By Ricky Smith, contributing editor at our sister magazine Plant Services.
Management policies often tell Purchasing to buy at the lowest cost. Engineering is told to meet a deadline no matter what. Vendors are ordered to deliver equipment on time, at the lowest cost, with no requirements for a specific level of reliability. Maintenance is urged to get the production line up and running quickly.
These policies are designed to save money and time. But as they take effect, companies find asset reliability is becoming less controllable, or theyre spending large amounts of money to preserve it.
Most equipment failures fall into the infant-mortality category. In the world of asset reliability, we define infant mortality as the failure of an asset during startup, within a short period of time after installation, or soon after the equipment has been overhauled to a previous-state condition. This short time between when equipment is started up and when it fails could be months, or minutes. Reliability studies typically show about 68% of known failure modes are a result of infant mortality.
As most equipment is operated, it becomes less likely to fail. At some point, the probability of failure levels out to a random failure plateau, which allows failures to be detected through a proactive maintenance strategy. Infant mortality is difficult to identify and detect before failure occurs.
The U.S. Department of Defense (DoD) completed research on how to make equipment more reliable, so that once its commissioned or overhauled, it will have a high probability of operating failure-free for a specific time. The standards are at www.enre.umd.edu/publications/rs&h.htm.
To design and purchase new equipment with the highest probability of meeting your reliability needs, you should focus on a few simple questions.
First, whats the overall expected downtime of the new production line or process? Years ago, I developed a lifecycle planning process for all new production equipment and production lines for a large international firm. The easy part was determining how much downtime could be allowed because we knew the production rates. The hard part was determining how much of the maintenance downtime would be unscheduled vs. scheduled. We established that 90% would be scheduled.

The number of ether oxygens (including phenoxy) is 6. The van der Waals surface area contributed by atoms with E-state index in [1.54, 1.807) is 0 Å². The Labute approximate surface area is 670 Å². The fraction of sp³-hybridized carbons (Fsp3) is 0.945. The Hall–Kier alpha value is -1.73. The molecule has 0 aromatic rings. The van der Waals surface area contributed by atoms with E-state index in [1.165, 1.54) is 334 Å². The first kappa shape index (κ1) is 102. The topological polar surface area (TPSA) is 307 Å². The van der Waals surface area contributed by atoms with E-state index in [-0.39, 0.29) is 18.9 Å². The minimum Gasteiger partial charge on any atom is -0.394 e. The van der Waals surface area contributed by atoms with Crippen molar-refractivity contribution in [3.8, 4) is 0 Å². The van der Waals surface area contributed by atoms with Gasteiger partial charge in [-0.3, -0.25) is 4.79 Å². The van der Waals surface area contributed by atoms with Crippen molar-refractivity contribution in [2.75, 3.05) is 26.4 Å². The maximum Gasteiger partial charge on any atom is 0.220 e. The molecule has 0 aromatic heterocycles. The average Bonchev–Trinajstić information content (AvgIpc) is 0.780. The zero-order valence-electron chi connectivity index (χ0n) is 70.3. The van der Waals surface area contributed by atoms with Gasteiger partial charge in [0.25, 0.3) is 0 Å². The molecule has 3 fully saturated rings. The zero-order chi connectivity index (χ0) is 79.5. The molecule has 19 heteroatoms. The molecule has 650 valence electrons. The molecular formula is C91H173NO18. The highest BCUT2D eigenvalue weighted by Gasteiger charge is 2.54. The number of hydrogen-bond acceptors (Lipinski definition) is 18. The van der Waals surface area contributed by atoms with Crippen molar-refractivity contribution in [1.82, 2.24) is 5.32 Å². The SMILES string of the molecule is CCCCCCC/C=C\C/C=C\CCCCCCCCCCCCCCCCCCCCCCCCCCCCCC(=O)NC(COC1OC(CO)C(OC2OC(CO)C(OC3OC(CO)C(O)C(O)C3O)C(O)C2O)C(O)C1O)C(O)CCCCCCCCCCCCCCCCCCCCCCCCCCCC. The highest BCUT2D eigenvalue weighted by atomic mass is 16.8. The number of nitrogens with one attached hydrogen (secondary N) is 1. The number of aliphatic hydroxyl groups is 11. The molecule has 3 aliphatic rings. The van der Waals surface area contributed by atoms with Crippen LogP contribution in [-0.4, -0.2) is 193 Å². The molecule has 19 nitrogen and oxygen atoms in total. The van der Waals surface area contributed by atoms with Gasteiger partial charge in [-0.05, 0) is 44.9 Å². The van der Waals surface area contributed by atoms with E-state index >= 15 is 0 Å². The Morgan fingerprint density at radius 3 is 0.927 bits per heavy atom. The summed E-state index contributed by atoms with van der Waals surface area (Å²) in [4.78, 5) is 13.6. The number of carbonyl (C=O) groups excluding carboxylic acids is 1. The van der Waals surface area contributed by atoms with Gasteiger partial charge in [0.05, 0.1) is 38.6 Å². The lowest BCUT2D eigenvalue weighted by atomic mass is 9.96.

Second, what is the required mean time between failure (MTBF) for new equipment to meet the business goals of the new process or line? If companies would research and purchase programmable logic controllers, motors, gear reducers, and even specialized equipment with known failure rates, the production lines would have a much higher probability of meeting the reliability and production goals set by their corporation.
Organizations in the U.S., Canada and Europe have determined reliability rates and set standards. The primary U.S. organization is the American National Standards Institute (ANSI). If a manufacturer states its equipment conforms to ANSI specifications, you can be assured the reliability data is, in fact, reliable. If an equipment manufacturer doesnt have MTBF data on its products, consider whether youre willing to take a risk on reliability by purchasing it.
During the early 90s, I was asked to visit a facility where a large gear-reducer failure on a critical asset had shut the plant down. How long had this gearbox been in operation? More than 20 years. Had the gearbox previously failed? No. The gearbox had simply worn out.
A local vendor recommended a better gearbox they had on the shelf. I told the company I would purchase the same type of gearbox that had failed and stay away from the better gearbox.
Having the right data at the right time could help a company save millions of dollars. One must set policy that directs purchasing to provide MTBF data to engineering or maintenance before a purchasing decision is made on a specific type of equipment.
Ricky Smith is a reliability consultant and a contributing editor at Plant Services. You can reach him at email@example.com.